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New School Year Amid Covid-19

Many families are experiencing uncertainty, anxiety, and fear about this school year. The first half of 2020 has been very challenging amid the pandemic and social unrest. How has this affected children’s academic lives? Just as with adults, months of social isolation combined with fear and anxiety related to COVID-19, reported infections and deaths have placed an enormous emotional strain on our kids. All these disruptions happening at the same time have had serious effects on the academic and home lives of many children. Academic inequities have gotten worse, exacerbated by disparities in technology and internet access. As a result, many students have fallen behind, with an estimated 40% of kids having “disappeared” from remote learning altogether. And many students who did have access had challenges engaging or staying on task in their virtual classes.

What impacts have there been on young people’s mental health? Children and adolescents with direct exposure to the pandemic — for example, those who lose a loved one or whose family is struggling with the disease, food shortages, or other deprivations — may be most at risk for depression, anxiety, addiction, or other emotional issues. The good news is that young people are remarkably resilient, especially when they are given support and protection in uncertain situations. However, we need to remain aware that right now they are affected by a lot of disruption.

There has also been a real increase in social needs as a result of the economic downturn, and many more families are now worried about food security and housing stability. And when it comes to emotional well-being, schools are the number one provider of mental health services to children and adolescents, so uncertain plans for this school year may leave another gap for our most vulnerable students. To help close that and other possible gaps, we have created the Planning for the Next Normal at School Playbook, a guide for education leaders to support the physical and emotional health of students, teachers, and school staff.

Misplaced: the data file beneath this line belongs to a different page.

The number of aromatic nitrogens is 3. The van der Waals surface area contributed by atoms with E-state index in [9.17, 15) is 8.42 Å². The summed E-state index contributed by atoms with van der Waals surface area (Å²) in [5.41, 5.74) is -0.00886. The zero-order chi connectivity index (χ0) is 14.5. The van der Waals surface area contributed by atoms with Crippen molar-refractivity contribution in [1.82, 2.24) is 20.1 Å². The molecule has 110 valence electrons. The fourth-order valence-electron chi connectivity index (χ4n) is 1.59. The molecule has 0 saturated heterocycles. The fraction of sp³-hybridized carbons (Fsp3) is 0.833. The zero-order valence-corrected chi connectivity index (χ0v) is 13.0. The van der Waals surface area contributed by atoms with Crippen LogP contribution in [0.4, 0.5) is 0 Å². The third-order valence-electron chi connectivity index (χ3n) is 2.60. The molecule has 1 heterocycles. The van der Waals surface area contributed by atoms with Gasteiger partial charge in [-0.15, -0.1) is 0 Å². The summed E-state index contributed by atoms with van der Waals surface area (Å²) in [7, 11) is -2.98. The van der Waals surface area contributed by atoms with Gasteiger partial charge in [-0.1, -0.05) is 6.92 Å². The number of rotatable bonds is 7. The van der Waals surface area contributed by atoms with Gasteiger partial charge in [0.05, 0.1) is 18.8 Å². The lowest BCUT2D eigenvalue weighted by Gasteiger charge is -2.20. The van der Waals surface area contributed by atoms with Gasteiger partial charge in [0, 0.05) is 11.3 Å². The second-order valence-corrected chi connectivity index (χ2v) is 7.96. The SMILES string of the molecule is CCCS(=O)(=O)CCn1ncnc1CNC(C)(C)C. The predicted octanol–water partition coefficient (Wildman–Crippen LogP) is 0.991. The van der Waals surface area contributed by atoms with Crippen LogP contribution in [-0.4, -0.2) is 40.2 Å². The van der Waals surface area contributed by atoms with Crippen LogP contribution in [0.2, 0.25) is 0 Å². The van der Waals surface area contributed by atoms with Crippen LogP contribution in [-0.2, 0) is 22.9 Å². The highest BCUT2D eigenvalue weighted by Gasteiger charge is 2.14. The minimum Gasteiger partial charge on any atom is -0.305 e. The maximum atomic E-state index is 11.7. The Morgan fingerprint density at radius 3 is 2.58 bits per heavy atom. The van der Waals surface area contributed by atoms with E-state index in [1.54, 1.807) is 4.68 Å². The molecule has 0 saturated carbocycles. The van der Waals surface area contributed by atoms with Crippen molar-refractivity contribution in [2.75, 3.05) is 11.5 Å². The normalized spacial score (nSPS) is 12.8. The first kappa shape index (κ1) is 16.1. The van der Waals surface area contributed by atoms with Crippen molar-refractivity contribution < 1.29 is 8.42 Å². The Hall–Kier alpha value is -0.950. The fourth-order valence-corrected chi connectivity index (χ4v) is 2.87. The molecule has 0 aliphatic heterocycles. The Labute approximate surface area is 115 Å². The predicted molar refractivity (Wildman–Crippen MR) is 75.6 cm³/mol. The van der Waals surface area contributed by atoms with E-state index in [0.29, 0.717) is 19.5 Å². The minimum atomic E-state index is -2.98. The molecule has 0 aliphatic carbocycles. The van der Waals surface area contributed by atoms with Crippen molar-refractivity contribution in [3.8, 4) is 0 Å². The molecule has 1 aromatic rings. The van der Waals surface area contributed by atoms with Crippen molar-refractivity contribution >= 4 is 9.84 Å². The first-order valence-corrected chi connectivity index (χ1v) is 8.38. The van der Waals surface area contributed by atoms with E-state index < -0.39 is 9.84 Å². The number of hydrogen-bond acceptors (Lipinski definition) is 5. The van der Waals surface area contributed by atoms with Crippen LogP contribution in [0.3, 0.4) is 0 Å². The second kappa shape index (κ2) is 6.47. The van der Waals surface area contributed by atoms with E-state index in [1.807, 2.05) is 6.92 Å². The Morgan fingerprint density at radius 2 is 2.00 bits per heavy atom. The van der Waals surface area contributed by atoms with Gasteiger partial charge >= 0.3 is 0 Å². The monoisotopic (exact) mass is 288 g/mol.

What can parents do to help their children prepare for the coming school year? With the current surge in COVID-19 cases, many districts are beginning or have begun the school year remotely. As parents and family members supporting our kids, I suggest you try to do your best to understand your school district’s plans and share your hopes, fears, and concerns with trusted staff so you can work together to address them. If you know that your district’s plan will not work for your child, it’s important that they hear it.  Also, set realistic expectations for yourself and your children — remember this is a marathon, not a sprint. Make plans for various contingencies, and identify family, friends, and other people who can support you and your family if you need help. And go easy on yourself and your kids. It’s okay not to be okay!

What can parents do to support their children’s mental health? Children will carry the effects of trauma with them as they return to learning, and they will be additionally affected by whatever new experiences make up the new normal in their schooling. It’s very important that both families and educators pay close attention to the emotions of children to help them cope during this unprecedented time of change and disruption. It’s important to let your children know that they can share their feelings with you. The more you normalize a child's feelings, the more resilient your child will be when the feelings come. Children often take their emotional cues from important adults like parents and teachers, so it is important that adults manage their own emotions well, listen to children’s concerns, speak kindly, and reassure them. That said, if your children witness you experiencing hard feelings, that is okay — just be honest with them and assure them that together, you will get through this. Let them know that at times like this, feelings like anger or sadness are natural.

If you’re looking for additional support, discuss your concerns with your pediatrician so that you can create a care plan that meets your child’s individual needs.


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